• People – Culture is by the employees when it comes to a more productive set of employees studies suggest employees when mingling well with each other are happier and better motivated. This speaks for the national culture of an organization. Gallup has reportedly found out that organizations that facilitate a friendly atmosphere are 50% more successful than their competitors. When bringing on new employees, look for people who can fit into your culture, contributing to making the workplace more positive.
  • Purpose – With the ever-changing dynamics in the world of business, changing CEOs, employees, the one thing that needs to remain constant is an organization’s purpose, why are we all here? Having a goal is the sole reason an organization is in business. It goes beyond making money. Deep-rooted belief in an organization is the main reason employees stay in an organization. This talks much about an organization’s culture.
  • Perception – There is one important question organizations ask their employees, employee Net Promoter Score question, How likely are you to recommend your friends/family to work in this organization? How favorably an employee sees their organization, speaks a volume about culture. It is often proof of having an awesome organizational culture. The best hires usually come by reference, and for that to happen, the employees should perceive the organization likewise. Do your employees feel proud of the culture? Honestly, they will only recommend others if they are happy themselves.


Why should you start focussing on culture management?

Culture is defined as the set of actions, words, behaviors, values, processes, and beliefs that make an organization. Organizations now understand that culture directly affects their employee processes. They are now taking actions, implementing new initiatives to improve their workplace culture. Here are the top 3 reasons why you should focus on culture management.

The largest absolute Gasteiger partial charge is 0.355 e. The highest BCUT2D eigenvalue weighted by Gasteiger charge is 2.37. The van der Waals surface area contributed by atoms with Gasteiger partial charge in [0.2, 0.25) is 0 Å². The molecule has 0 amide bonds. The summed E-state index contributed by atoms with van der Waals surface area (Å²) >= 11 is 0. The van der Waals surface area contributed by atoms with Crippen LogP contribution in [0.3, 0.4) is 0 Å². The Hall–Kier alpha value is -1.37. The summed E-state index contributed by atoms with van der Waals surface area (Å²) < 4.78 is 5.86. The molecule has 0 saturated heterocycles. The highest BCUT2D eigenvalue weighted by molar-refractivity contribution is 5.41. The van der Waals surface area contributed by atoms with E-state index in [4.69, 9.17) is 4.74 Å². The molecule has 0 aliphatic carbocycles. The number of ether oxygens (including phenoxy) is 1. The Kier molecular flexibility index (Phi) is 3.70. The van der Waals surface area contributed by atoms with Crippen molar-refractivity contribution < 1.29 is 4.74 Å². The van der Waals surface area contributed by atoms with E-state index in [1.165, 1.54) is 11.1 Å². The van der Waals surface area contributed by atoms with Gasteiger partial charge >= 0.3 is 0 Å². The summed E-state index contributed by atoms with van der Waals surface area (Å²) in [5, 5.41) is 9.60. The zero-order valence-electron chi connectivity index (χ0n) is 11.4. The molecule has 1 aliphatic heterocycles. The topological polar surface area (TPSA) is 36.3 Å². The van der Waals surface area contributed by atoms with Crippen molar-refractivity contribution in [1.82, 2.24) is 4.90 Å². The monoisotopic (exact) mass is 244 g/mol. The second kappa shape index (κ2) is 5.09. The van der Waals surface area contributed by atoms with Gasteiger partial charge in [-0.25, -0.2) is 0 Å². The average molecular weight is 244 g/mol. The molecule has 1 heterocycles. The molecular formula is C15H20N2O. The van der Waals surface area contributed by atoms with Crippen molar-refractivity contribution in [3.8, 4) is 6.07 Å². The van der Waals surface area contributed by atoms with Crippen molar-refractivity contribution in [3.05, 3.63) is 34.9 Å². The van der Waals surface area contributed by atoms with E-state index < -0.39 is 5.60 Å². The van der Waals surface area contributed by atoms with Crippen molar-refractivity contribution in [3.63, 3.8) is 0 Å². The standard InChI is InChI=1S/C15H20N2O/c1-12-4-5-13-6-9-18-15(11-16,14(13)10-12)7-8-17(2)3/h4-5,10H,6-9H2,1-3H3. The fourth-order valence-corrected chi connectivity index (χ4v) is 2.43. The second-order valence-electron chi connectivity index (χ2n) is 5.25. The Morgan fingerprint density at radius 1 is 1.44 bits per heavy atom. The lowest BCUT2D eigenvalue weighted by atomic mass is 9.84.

• To be aware and measure effectiveness: Culture management starts with measuring and understanding your organization’s culture. Let’s just say you measure your marketing campaigns and tweak it accordingly for effectiveness, similarly, you should also assess your culture to know if it is effective or not. By measuring certain important traits you can understand your strengths and pain area and change with time. 
  • Everyone needs to participate: It is often a misconception, culture often starts at the top. No handbook says that the CEO is responsible for developing a great organizational culture. Company culture needs to be owned by all. Employees need to be empowered to take ownership of the culture and to develop it together. It cannot be something that only human resources drive. 
  • It’s a continuous learning process: The desired culture requires iterations; you might not get everything right in the first attempt, there might be something that will work, and some that may not. With culture management, you can proactively learn from your mistakes, refine, and change. Cultures include many elements and hence, take time to perfect. Encourage your employees and make them understand that we are all in this together, even if you can’t improve everything in the first attempt.

How can you manage work culture?